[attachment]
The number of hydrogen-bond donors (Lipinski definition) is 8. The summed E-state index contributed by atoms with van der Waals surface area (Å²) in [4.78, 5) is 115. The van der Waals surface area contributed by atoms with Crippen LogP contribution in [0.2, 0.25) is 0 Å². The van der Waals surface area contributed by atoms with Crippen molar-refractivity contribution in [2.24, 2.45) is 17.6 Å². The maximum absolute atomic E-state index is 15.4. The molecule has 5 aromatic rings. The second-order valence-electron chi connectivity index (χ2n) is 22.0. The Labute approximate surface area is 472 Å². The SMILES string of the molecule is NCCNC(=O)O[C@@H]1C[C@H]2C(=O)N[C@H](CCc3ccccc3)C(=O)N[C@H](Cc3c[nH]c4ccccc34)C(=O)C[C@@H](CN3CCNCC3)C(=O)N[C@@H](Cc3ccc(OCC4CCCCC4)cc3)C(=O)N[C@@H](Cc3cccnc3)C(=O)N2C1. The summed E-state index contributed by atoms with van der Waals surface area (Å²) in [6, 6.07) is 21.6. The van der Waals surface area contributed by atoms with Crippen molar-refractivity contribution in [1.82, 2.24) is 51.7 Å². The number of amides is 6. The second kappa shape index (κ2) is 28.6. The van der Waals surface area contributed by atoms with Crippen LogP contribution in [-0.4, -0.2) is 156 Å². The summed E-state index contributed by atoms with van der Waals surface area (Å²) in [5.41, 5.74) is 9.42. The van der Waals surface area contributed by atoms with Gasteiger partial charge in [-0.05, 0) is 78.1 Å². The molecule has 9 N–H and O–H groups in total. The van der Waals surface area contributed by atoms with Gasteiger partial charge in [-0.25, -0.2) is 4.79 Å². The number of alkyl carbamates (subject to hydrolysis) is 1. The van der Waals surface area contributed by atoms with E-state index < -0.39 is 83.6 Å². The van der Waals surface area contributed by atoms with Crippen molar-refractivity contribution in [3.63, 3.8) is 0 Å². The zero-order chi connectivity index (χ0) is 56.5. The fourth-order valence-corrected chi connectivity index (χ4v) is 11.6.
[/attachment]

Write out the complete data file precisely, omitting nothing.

The number of hydrogen-bond donors (Lipinski definition) is 8. The summed E-state index contributed by atoms with van der Waals surface area (Å²) in [4.78, 5) is 115. The van der Waals surface area contributed by atoms with Crippen LogP contribution in [0.2, 0.25) is 0 Å². The van der Waals surface area contributed by atoms with Crippen molar-refractivity contribution in [2.24, 2.45) is 17.6 Å². The maximum absolute atomic E-state index is 15.4. The molecule has 5 aromatic rings. The second-order valence-electron chi connectivity index (χ2n) is 22.0. The Labute approximate surface area is 472 Å². The SMILES string of the molecule is NCCNC(=O)O[C@@H]1C[C@H]2C(=O)N[C@H](CCc3ccccc3)C(=O)N[C@H](Cc3c[nH]c4ccccc34)C(=O)C[C@@H](CN3CCNCC3)C(=O)N[C@@H](Cc3ccc(OCC4CCCCC4)cc3)C(=O)N[C@@H](Cc3cccnc3)C(=O)N2C1. The summed E-state index contributed by atoms with van der Waals surface area (Å²) in [6, 6.07) is 21.6. The van der Waals surface area contributed by atoms with Crippen molar-refractivity contribution in [1.82, 2.24) is 51.7 Å². The number of amides is 6. The second kappa shape index (κ2) is 28.6. The van der Waals surface area contributed by atoms with Crippen LogP contribution in [-0.4, -0.2) is 156 Å². The summed E-state index contributed by atoms with van der Waals surface area (Å²) in [5.41, 5.74) is 9.42. The van der Waals surface area contributed by atoms with Gasteiger partial charge in [-0.05, 0) is 78.1 Å². The molecule has 9 N–H and O–H groups in total. The van der Waals surface area contributed by atoms with Gasteiger partial charge in [-0.25, -0.2) is 4.79 Å². The number of alkyl carbamates (subject to hydrolysis) is 1. The van der Waals surface area contributed by atoms with E-state index < -0.39 is 83.6 Å². The van der Waals surface area contributed by atoms with Crippen molar-refractivity contribution in [3.63, 3.8) is 0 Å². The zero-order chi connectivity index (χ0) is 56.5. The fourth-order valence-corrected chi connectivity index (χ4v) is 11.6.